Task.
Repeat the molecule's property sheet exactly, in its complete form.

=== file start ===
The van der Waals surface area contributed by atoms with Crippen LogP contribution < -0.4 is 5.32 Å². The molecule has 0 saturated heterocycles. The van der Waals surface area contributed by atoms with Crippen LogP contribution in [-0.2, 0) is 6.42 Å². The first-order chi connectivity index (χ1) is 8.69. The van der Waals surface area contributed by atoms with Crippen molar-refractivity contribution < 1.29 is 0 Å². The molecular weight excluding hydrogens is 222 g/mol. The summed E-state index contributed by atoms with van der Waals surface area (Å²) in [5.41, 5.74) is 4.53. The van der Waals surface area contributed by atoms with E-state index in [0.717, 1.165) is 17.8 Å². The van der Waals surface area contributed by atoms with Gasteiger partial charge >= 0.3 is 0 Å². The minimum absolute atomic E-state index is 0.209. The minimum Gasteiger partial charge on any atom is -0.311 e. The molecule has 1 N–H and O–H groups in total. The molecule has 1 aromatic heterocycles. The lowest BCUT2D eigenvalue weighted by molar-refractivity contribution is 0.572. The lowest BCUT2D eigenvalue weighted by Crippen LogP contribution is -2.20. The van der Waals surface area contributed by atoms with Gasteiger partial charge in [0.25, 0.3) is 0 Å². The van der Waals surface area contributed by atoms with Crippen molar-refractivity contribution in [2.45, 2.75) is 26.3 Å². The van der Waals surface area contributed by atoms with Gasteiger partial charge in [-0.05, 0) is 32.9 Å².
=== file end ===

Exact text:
The van der Waals surface area contributed by atoms with Crippen LogP contribution < -0.4 is 5.32 Å². The molecule has 0 saturated heterocycles. The van der Waals surface area contributed by atoms with Crippen LogP contribution in [-0.2, 0) is 6.42 Å². The first-order chi connectivity index (χ1) is 8.69. The van der Waals surface area contributed by atoms with Crippen molar-refractivity contribution < 1.29 is 0 Å². The molecular weight excluding hydrogens is 222 g/mol. The summed E-state index contributed by atoms with van der Waals surface area (Å²) in [5.41, 5.74) is 4.53. The van der Waals surface area contributed by atoms with E-state index in [0.717, 1.165) is 17.8 Å². The van der Waals surface area contributed by atoms with Gasteiger partial charge >= 0.3 is 0 Å². The minimum absolute atomic E-state index is 0.209. The minimum Gasteiger partial charge on any atom is -0.311 e. The molecule has 1 N–H and O–H groups in total. The molecule has 1 aromatic heterocycles. The lowest BCUT2D eigenvalue weighted by molar-refractivity contribution is 0.572. The lowest BCUT2D eigenvalue weighted by Crippen LogP contribution is -2.20. The van der Waals surface area contributed by atoms with Gasteiger partial charge in [0.25, 0.3) is 0 Å². The van der Waals surface area contributed by atoms with Crippen molar-refractivity contribution in [2.45, 2.75) is 26.3 Å². The van der Waals surface area contributed by atoms with Gasteiger partial charge in [-0.05, 0) is 32.9 Å².